West Seattle Election Day 2012 scenes: On the overpass

Before the results start coming in tonight, we’ll be roaming to cover Election Day scenes in West Seattle. First, we went to the Fauntleroy overpass, to check on sign-waving. Don’t know if others were there earlier, but at 8:30 am, we found one sign-waver: Chris Porter, with an Approve Referendum 74 sign.

P.S. Still haven’t sent in your ballot yet? The King County ballot-dropoff van is at West Seattle Stadium till 8 pm – no stamps necessary. Turn off 35th SW just south of Avalon.

21 Replies to "West Seattle Election Day 2012 scenes: On the overpass"

  • WSFoodie November 6, 2012 (9:25 am)

    Thank you Chris Porter!

  • seewhatsealionsstart November 6, 2012 (9:32 am)

    Thank you Chris!

  • rmmcdonald November 6, 2012 (9:33 am)

    Go Chris!

  • Chris W November 6, 2012 (10:06 am)

    Thanks, Chris!!

  • E November 6, 2012 (10:12 am)

    I say mail it in. We dropped our ballots Sat at stadium and they still don’t register as received.

    • WSB November 6, 2012 (10:52 am)

      E, now that the volumes are getting heavier, the lag has increased. You can certainly call the King County Elections Office if you’re worried it got lost somewhere – 206 206 8683.

  • lina November 6, 2012 (10:17 am)


    I was going to stop by the overpass on my way home around 4pmish – and was hoping some folks would be there that I could wave some signs around with (Approve r74, Obama). I don’t have any signs but was hoping to mooch one off another person. Anyone know where I could pick up a sign today if there is no one at the overpass? (hopefully others will be there too though!)

  • Carter November 6, 2012 (10:29 am)

    Thanks Chris! Taking the time out of your day, out in the cold, and standing up for what’s right. You could be warm indoors sitting in front of the TV watching Fox News . . .

  • Harry Reems November 6, 2012 (10:51 am)

    It is nice to see someone with a great cause on OUR overpass.

    This is an extremely important day both locally and nationally, which will define our future. As a blue collar worker who faces challenges each day to support my family, I am praying that President Obama is re-elected, and Jay Inslee is elected as our governor.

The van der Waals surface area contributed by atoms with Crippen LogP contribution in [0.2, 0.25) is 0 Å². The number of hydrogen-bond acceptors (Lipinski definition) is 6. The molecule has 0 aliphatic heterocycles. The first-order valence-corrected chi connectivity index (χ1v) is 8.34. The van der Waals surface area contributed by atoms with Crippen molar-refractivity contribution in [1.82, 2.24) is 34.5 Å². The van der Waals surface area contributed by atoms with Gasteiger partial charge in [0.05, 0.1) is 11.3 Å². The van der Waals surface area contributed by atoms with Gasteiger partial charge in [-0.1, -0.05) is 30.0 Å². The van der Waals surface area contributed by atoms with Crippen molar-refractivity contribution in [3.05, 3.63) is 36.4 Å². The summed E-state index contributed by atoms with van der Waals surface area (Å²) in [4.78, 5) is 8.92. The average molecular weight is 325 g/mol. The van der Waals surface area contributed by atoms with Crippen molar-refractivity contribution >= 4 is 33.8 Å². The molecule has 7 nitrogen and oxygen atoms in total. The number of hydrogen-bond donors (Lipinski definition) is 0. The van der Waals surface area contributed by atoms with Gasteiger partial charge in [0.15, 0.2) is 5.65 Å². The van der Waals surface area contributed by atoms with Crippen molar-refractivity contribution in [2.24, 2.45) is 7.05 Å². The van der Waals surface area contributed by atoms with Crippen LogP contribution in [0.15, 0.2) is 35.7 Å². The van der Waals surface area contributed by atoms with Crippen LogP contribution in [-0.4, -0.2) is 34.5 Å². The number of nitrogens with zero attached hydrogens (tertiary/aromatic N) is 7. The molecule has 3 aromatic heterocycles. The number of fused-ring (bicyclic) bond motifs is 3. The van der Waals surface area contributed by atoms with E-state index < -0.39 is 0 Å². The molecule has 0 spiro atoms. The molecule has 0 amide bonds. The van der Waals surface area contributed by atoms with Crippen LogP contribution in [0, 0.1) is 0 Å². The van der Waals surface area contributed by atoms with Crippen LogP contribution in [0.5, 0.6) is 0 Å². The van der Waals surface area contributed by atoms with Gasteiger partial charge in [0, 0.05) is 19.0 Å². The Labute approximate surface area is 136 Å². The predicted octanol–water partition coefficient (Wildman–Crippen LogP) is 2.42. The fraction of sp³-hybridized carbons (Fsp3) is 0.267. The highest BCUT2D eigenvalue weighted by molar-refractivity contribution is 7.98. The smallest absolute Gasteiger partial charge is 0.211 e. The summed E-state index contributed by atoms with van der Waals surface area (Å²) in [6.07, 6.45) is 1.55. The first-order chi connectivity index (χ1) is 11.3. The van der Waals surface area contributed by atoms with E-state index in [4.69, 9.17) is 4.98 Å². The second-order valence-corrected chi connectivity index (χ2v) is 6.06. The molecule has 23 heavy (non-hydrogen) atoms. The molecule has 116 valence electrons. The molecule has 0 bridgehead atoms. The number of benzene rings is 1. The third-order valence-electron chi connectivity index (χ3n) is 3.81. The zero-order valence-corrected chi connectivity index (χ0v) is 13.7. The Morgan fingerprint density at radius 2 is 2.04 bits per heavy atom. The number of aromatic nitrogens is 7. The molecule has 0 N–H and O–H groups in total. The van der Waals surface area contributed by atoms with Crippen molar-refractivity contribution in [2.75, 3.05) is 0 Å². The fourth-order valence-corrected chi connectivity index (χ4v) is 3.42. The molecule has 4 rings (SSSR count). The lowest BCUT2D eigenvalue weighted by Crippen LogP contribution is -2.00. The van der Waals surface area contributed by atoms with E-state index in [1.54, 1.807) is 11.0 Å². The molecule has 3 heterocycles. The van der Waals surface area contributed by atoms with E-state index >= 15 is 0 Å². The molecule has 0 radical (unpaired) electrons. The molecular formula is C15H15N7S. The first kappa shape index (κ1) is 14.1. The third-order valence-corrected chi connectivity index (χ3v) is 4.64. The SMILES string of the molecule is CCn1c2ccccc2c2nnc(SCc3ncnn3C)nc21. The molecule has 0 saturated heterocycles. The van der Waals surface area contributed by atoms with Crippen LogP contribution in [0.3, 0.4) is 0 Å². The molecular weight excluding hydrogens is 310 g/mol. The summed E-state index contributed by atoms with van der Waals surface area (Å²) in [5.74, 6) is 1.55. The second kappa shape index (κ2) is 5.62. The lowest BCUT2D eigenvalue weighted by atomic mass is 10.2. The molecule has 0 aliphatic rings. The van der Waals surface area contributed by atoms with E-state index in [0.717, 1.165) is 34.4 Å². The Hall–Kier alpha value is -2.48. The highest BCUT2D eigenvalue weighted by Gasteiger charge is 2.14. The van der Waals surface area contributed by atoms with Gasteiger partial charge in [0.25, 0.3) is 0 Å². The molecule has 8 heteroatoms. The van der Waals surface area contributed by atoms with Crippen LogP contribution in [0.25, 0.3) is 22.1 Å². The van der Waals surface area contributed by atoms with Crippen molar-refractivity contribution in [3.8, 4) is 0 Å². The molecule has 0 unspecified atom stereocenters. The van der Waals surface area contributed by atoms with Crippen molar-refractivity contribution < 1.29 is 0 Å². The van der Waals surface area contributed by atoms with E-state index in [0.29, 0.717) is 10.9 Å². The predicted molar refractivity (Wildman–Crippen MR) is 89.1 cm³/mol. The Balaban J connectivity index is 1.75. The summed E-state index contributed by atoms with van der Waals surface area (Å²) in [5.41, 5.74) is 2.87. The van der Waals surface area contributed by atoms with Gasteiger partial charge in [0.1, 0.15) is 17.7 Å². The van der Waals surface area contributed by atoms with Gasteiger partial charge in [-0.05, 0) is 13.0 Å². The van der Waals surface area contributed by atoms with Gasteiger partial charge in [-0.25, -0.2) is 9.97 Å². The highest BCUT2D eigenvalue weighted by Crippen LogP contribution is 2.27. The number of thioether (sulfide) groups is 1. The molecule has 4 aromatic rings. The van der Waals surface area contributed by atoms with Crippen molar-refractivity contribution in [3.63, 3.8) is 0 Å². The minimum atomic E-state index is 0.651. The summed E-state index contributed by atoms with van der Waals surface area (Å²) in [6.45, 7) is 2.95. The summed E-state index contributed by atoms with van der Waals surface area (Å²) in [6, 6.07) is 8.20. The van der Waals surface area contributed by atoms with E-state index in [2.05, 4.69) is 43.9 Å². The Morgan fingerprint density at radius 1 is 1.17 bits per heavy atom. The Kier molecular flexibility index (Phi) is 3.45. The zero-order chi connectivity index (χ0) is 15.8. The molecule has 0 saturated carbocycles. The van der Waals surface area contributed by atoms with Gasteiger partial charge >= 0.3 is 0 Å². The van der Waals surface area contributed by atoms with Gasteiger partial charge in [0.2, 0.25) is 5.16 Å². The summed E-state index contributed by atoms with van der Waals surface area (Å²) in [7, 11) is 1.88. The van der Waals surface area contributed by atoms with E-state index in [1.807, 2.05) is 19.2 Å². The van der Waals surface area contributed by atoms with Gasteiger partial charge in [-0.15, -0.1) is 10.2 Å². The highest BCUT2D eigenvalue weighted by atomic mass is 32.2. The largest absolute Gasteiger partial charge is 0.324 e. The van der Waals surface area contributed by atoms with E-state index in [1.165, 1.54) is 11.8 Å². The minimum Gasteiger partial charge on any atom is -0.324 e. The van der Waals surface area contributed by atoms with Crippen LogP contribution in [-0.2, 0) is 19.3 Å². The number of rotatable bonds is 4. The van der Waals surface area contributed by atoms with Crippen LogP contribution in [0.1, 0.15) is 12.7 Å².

• WSB November 6, 2012 (10:57 am)

      Speaking of praying … one event:
      Election Day Prayer Vigil

      Tuesday, November 6, NOON – 1 PM
      Saint John the Baptist Episcopal Church
      3050 California Avenue SW

      A prayer vigil for our nation, for all candidates, and for wisdom as we vote for referenda will be held at Saint John the Baptist Episcopal Church. All are welcome to come for prayer, reflection, and the guidance of the Holy Spirit.

  • GOP on the QT November 6, 2012 (11:17 am)

    I voted Republican except for Brad Owen, so in order to avoid being ripped to shreds figuratively by Seattle’s tolerant liberals I’m only admitting it anonymously online, and to friends. Oh, and I have a McKenna bumper sticker on my car — I figure he’s got enough D support that it won’t get keyed.

  • sarelly November 6, 2012 (11:21 am)

    Here’s a “scene” for you – my husband was just informed by the King County elections office that his ballot was rejected because the signature doesn’t match. He’s been voting at our address for 15 years, but they claim the signature on file dates back to the 1970s. And, they won’t let him come down to sign for comparison today, so basically his vote won’t get counted until after the election is over. It would be interesting to know how many others are having this experience.